The Foundation is also the community hub for HSPers in Australia, providing support, awareness and education – including this website. The community was established with less than 30 members in 2005 under the capable leadership of Robin Bligh whose vision is reflected in the Foundation’s tagline A better deal for HSPers, their children and their grandchildren. People with HSP, together with their families and friends constitute the HSP community and are the backbone of the Foundation, now numbering around 750 at the end of 2015.
The Foundation, through information and education, has raised the level of HSP literacy amongst community members enormously over the years. The Foundation has run workshops in major cities; communicates the latest developments in management and treatment options on at least a quarterly basis; maintains through this website a searchable and accessible first-class library and archive of usable HSP knowledge on all manner of symptoms associated with the condition; connects community members with all manner of support and resources; and personally responds to every inquiry received by e-mail or phone or both. The Foundation also facilitates social support and networking amongst community members, both in Australia and overseas. A significant percentage of community members are based outside Australia, mostly residing in countries where there is no national HSP support group. No one is turned away.
Community members are responsible for the bulk of funds raised by the Foundation, and all of this except for a few inescapable costs goes directly to fund research to find an effective treatment for the disease.
How Funds are Used
Over a period of 2 years the HSPRF collaborated with the ANZAC Research Institute of the University of Sydney to develop tests for the most common HSP genes and funded the research in the amount of $85,000.
The Foundation then turned its attention to stem cell research, giving $100,000 to fund a Pilot Study conducted by the National Centre for Adult Stem Cell Research (NCASCR) at the Griffith University-based Eskitis Institute for Cell and Molecular Therapies in Queensland, in association with the Kolling Institute of Medical Research of the University of Sydney.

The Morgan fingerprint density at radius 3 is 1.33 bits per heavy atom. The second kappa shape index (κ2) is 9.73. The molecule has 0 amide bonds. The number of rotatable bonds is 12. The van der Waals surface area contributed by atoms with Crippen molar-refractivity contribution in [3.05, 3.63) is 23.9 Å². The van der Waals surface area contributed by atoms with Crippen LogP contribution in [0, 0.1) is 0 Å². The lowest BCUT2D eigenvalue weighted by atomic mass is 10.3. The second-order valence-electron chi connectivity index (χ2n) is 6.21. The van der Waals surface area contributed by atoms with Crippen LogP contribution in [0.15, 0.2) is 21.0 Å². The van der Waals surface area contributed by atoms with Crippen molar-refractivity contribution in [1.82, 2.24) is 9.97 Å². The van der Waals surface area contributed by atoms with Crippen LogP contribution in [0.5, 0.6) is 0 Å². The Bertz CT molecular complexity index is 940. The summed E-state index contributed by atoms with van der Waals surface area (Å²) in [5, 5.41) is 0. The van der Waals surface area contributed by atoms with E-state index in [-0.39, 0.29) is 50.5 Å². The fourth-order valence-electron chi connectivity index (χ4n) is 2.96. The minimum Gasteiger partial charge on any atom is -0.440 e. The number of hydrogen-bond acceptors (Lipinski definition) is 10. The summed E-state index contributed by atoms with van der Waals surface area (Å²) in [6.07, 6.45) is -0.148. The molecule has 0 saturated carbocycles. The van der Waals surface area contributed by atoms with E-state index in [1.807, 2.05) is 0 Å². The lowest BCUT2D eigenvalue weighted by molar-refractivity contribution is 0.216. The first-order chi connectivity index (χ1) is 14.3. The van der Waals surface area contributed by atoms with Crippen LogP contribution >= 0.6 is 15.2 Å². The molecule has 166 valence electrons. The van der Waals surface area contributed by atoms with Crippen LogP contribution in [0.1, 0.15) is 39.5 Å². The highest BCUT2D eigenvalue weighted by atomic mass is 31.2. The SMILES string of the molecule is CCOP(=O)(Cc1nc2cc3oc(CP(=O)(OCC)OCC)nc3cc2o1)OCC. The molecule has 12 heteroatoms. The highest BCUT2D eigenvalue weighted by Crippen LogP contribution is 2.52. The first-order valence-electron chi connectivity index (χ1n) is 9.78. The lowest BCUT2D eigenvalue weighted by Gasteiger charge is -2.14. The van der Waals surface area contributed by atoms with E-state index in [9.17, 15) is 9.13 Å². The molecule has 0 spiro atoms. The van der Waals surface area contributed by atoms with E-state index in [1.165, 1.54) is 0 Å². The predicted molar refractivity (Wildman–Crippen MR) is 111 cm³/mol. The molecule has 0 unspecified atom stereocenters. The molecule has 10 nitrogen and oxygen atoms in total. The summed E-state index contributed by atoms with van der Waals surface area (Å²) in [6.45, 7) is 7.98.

Because of the scope and promise of this research, and the local availability of world-class people and facilities, the Foundation initiated this project and fostered it to the stage of implementation. It was successfully completed in 2010 with the promising results lending confidence to initiate a two-year research project over 2011/12 to discover therapeutic drug candidates to compensate for cell functioning impaired by HSP gene mutations. The Foundation gave support funding of $210,000 to this project that was also successfully completed and has led on to the current phase of work Testing & Selecting Therapeutic Drug Candidates for treating HSP with the aim of qualifying potential drug candidates for clinical trials.
The Foundation is pursuing funding from Australian philanthropic organisations, and from the Australian HSP community by direct fundraising and encouraging people to hold events and fundraise on our behalf.
In 2014 the Foundation together with our esteemed sister organisation in the USA, the SP Foundation, provided matching funding totalling $240,000 to fund the next stage of research in the program Validating Drug Candidates for treating HSP. This involves 2 separate studies, one on HSP mice and the other using induced pluripotent HSP stem cells on which to test the candidate drugs. These studies are aimed towards producing a strong application to the regulatory authority to commence clinical trials using these drugs. The Foundation has provided a further $140,000 to fund the completion of both studies, now projected at mid–2016.
An effective treatment for HSP is now within reach.
Profiles of Committee Members
- The HSP Research Foundation Inc (ABN 46 648 875 912) was incorporated as an Association (Inc 9882912) in early 2005.
- The Constitution was approved at the inaugural Annual General Meeting on June 26, 2005 and updated in 2013.
- The Australian Tax Office gave us Deductible Gift Recipient endorsement in August 2005. We are also income tax and GST exempt.